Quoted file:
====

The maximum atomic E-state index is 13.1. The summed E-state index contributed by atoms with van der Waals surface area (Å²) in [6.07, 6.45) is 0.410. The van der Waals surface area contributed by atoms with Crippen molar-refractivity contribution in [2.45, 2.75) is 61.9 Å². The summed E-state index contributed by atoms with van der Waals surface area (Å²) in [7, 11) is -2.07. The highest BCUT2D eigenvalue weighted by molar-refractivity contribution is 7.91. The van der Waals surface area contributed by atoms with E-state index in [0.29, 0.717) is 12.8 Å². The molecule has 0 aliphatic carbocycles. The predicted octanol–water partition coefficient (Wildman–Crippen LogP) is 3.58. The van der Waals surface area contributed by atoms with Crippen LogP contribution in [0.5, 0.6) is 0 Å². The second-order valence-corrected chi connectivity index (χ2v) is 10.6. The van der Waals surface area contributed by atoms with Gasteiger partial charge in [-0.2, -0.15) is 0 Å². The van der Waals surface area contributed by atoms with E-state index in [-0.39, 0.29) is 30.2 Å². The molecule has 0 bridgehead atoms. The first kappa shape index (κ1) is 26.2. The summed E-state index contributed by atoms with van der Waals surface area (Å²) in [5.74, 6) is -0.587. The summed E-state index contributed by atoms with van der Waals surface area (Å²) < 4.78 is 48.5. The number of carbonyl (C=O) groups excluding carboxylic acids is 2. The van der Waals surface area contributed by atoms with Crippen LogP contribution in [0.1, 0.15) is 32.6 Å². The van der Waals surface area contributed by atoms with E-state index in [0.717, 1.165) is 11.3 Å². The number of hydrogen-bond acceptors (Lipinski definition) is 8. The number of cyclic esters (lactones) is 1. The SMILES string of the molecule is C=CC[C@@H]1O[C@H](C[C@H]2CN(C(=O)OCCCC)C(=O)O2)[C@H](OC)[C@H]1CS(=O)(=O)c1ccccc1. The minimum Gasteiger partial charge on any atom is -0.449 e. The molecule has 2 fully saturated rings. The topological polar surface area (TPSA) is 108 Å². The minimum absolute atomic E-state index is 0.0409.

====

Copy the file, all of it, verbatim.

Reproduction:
The maximum atomic E-state index is 13.1. The summed E-state index contributed by atoms with van der Waals surface area (Å²) in [6.07, 6.45) is 0.410. The van der Waals surface area contributed by atoms with Crippen molar-refractivity contribution in [2.45, 2.75) is 61.9 Å². The summed E-state index contributed by atoms with van der Waals surface area (Å²) in [7, 11) is -2.07. The highest BCUT2D eigenvalue weighted by molar-refractivity contribution is 7.91. The van der Waals surface area contributed by atoms with E-state index in [0.29, 0.717) is 12.8 Å². The molecule has 0 aliphatic carbocycles. The predicted octanol–water partition coefficient (Wildman–Crippen LogP) is 3.58. The van der Waals surface area contributed by atoms with Crippen LogP contribution in [0.5, 0.6) is 0 Å². The second-order valence-corrected chi connectivity index (χ2v) is 10.6. The van der Waals surface area contributed by atoms with Gasteiger partial charge in [-0.2, -0.15) is 0 Å². The van der Waals surface area contributed by atoms with E-state index in [-0.39, 0.29) is 30.2 Å². The molecule has 0 bridgehead atoms. The first kappa shape index (κ1) is 26.2. The summed E-state index contributed by atoms with van der Waals surface area (Å²) in [5.74, 6) is -0.587. The summed E-state index contributed by atoms with van der Waals surface area (Å²) < 4.78 is 48.5. The number of carbonyl (C=O) groups excluding carboxylic acids is 2. The van der Waals surface area contributed by atoms with Crippen LogP contribution in [0.1, 0.15) is 32.6 Å². The van der Waals surface area contributed by atoms with E-state index in [0.717, 1.165) is 11.3 Å². The number of hydrogen-bond acceptors (Lipinski definition) is 8. The number of cyclic esters (lactones) is 1. The SMILES string of the molecule is C=CC[C@@H]1O[C@H](C[C@H]2CN(C(=O)OCCCC)C(=O)O2)[C@H](OC)[C@H]1CS(=O)(=O)c1ccccc1. The minimum Gasteiger partial charge on any atom is -0.449 e. The molecule has 2 fully saturated rings. The topological polar surface area (TPSA) is 108 Å². The minimum absolute atomic E-state index is 0.0409.